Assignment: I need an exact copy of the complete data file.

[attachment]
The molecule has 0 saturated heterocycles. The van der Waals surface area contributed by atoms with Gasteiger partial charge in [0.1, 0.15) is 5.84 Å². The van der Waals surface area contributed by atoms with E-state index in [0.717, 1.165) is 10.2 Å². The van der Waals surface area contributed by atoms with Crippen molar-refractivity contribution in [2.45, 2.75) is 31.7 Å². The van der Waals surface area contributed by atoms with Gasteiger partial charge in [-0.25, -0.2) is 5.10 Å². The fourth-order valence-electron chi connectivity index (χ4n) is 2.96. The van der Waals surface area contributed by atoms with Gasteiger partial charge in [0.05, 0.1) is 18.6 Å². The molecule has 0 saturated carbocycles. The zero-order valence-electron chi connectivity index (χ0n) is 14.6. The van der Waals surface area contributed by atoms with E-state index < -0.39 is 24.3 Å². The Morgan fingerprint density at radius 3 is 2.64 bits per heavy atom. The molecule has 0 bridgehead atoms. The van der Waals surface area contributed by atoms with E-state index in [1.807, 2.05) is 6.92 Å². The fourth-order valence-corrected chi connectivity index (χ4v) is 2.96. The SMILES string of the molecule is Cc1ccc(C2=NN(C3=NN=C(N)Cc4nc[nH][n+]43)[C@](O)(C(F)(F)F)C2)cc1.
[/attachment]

The molecule has 0 saturated heterocycles. The van der Waals surface area contributed by atoms with Gasteiger partial charge in [0.1, 0.15) is 5.84 Å². The van der Waals surface area contributed by atoms with E-state index in [0.717, 1.165) is 10.2 Å². The van der Waals surface area contributed by atoms with Crippen molar-refractivity contribution in [2.45, 2.75) is 31.7 Å². The van der Waals surface area contributed by atoms with Gasteiger partial charge in [-0.25, -0.2) is 5.10 Å². The fourth-order valence-electron chi connectivity index (χ4n) is 2.96. The van der Waals surface area contributed by atoms with Gasteiger partial charge in [0.05, 0.1) is 18.6 Å². The molecule has 0 saturated carbocycles. The zero-order valence-electron chi connectivity index (χ0n) is 14.6. The van der Waals surface area contributed by atoms with E-state index < -0.39 is 24.3 Å². The Morgan fingerprint density at radius 3 is 2.64 bits per heavy atom. The molecule has 0 bridgehead atoms. The van der Waals surface area contributed by atoms with E-state index in [1.807, 2.05) is 6.92 Å². The fourth-order valence-corrected chi connectivity index (χ4v) is 2.96. The SMILES string of the molecule is Cc1ccc(C2=NN(C3=NN=C(N)Cc4nc[nH][n+]43)[C@](O)(C(F)(F)F)C2)cc1.